If you want to get a sensational measurement you either go big or go home. And this story really went big. It involves a unique supernova, a galaxy cluster so massive it warps space-time, and the most important problem currently going on in cosmology. A fantastic set of ingredients for some exciting research.
Refsdal Supernova is the exploding event in question. Its claim to fame is that it was seen explode multiple times over a number of years and having seen it a couple of times already, astronomers even predicted when the next explosion was going to take place. Now, this might seem like nonsense. A star can’t go supernova more than once. And it did only explode once, but thanks to a special phenomenon it was seen multiple times.
The phenomenon in question is called gravitational lensing. Any mass warps space-time, but if something is dense enough, like a galaxy cluster, this warp acts like a lens. An object behind this massive cluster, such as a distant dimmer galaxy, is suddenly magnified and multiple images of the background object are created.
Given that these gravitational lenses are huge and not symmetrical like a glass lens, the time it takes light to pass through the lens varies from image to image. And having seen a supernova in some images in 2014, researchers were able to predict its return appearance in a different lensed image the following year.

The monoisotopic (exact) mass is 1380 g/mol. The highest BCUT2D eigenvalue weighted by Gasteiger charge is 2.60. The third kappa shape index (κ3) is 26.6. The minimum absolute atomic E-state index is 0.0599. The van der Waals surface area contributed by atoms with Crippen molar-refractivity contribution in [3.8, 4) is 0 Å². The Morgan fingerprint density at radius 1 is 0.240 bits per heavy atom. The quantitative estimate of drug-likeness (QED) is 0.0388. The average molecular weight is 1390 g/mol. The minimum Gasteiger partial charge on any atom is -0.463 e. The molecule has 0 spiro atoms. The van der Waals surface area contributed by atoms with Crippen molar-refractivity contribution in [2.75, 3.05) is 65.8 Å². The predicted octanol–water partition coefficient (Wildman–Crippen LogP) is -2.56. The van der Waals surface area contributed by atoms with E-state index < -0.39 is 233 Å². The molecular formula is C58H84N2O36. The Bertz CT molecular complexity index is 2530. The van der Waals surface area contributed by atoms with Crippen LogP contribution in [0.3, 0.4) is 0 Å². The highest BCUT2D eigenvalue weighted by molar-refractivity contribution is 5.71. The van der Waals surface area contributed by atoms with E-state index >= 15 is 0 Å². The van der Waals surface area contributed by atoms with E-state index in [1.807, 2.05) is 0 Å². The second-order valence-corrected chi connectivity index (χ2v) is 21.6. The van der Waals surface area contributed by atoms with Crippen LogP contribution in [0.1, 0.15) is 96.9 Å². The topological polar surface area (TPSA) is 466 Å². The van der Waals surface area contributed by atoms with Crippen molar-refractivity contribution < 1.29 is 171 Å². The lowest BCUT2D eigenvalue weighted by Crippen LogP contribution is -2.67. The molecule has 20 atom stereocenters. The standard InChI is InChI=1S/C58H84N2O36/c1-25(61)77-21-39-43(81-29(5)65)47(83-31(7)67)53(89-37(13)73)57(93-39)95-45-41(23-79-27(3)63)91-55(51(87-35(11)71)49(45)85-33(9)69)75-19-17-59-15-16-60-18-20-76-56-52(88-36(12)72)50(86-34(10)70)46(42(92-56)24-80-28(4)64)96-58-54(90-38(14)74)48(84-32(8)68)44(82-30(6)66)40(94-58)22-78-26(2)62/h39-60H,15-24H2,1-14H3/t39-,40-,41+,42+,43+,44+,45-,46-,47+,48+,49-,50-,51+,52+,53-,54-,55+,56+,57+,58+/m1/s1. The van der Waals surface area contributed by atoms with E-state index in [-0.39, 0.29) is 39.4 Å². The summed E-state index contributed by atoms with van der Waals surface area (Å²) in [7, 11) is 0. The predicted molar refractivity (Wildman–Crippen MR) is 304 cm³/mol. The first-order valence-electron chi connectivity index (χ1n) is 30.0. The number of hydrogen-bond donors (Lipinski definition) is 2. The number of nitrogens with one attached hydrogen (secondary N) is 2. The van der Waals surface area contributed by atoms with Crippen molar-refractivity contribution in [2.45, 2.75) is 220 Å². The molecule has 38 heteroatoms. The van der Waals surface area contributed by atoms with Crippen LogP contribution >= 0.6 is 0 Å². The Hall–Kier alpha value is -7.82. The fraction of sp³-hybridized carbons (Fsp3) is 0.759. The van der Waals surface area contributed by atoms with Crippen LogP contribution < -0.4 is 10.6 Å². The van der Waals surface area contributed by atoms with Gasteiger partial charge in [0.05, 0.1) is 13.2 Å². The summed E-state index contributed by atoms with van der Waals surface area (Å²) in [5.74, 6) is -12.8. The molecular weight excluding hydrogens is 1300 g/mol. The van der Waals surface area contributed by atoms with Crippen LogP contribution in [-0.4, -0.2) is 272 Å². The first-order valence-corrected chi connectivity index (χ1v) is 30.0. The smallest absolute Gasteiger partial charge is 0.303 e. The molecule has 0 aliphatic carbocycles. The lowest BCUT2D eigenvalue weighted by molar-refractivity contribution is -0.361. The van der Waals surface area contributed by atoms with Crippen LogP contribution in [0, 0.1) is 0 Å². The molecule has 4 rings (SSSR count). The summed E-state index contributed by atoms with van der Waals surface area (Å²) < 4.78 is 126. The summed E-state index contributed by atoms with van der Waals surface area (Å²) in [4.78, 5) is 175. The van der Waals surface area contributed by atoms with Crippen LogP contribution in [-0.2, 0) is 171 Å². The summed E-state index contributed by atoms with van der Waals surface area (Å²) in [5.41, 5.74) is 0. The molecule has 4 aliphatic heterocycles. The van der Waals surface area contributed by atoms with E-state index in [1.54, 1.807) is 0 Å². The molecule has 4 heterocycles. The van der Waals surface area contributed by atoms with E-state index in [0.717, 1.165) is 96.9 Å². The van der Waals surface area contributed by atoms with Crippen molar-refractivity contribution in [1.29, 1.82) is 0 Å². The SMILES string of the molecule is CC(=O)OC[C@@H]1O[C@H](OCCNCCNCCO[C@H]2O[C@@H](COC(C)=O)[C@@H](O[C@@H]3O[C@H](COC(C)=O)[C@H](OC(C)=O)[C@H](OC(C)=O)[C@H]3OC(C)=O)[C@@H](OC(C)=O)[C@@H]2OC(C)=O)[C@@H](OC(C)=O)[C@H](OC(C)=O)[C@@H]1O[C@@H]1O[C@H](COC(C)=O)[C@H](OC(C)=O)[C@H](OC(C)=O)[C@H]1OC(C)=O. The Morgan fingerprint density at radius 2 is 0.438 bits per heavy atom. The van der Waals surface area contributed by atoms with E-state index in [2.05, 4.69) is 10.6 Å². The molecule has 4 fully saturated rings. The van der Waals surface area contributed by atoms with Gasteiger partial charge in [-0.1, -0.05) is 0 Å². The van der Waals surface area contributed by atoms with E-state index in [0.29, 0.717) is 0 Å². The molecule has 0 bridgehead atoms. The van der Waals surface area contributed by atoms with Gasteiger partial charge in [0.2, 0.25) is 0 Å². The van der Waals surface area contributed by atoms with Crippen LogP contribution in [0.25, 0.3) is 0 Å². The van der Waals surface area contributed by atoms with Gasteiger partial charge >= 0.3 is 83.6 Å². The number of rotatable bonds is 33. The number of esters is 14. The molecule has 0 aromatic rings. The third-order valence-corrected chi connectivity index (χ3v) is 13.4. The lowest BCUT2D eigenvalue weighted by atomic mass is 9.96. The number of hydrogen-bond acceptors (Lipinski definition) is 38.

This supernova is named after Norwegian astrophysicist Sjur Refsdal. Refsdal proposed in 1964 to use the time delay that might occur in the images of a gravitationally lensed supernova to measure the expansion rate of the universe. This value is also known as the Hubble constant. Currently, there is debate on its true value as two independent methods give inconsistent results.
One uses the first light that shone in the big bang, the cosmic microwave background. The other, called the cosmic distance ladder method, uses the distance of cosmic objects to work out the expansion rate.
Using a lensed supernova to measure the Hubble constant, a technique known by the name of time-delay cosmography is another independent approach. A first attempt at using this supernova was done in 2018 but it had a large uncertainty. It was consistent with both results. The new approach used more observations that were able to tighten the measured time delays to within 1.5 percent uncertainty.
The value they obtain is 66.6 kilometers per second per megaparsec. The unit means that if a galaxy is one million parsecs away, due to the expansion of the universe, it will appear to recede from us at 66.6 kilometers per second (149,000 miles per hour). This value is much closer to the measurement from the cosmic microwave background.
The tension in the expansion rate of the universe continues. Another recent study on the clumpiness of dark matter found it agreed with the cosmic microwave background too, but many studies have agreed with the other measurement. Is there something wrong with the instruments or with the physics? So far the answer is not clear.
This paper is published in Science.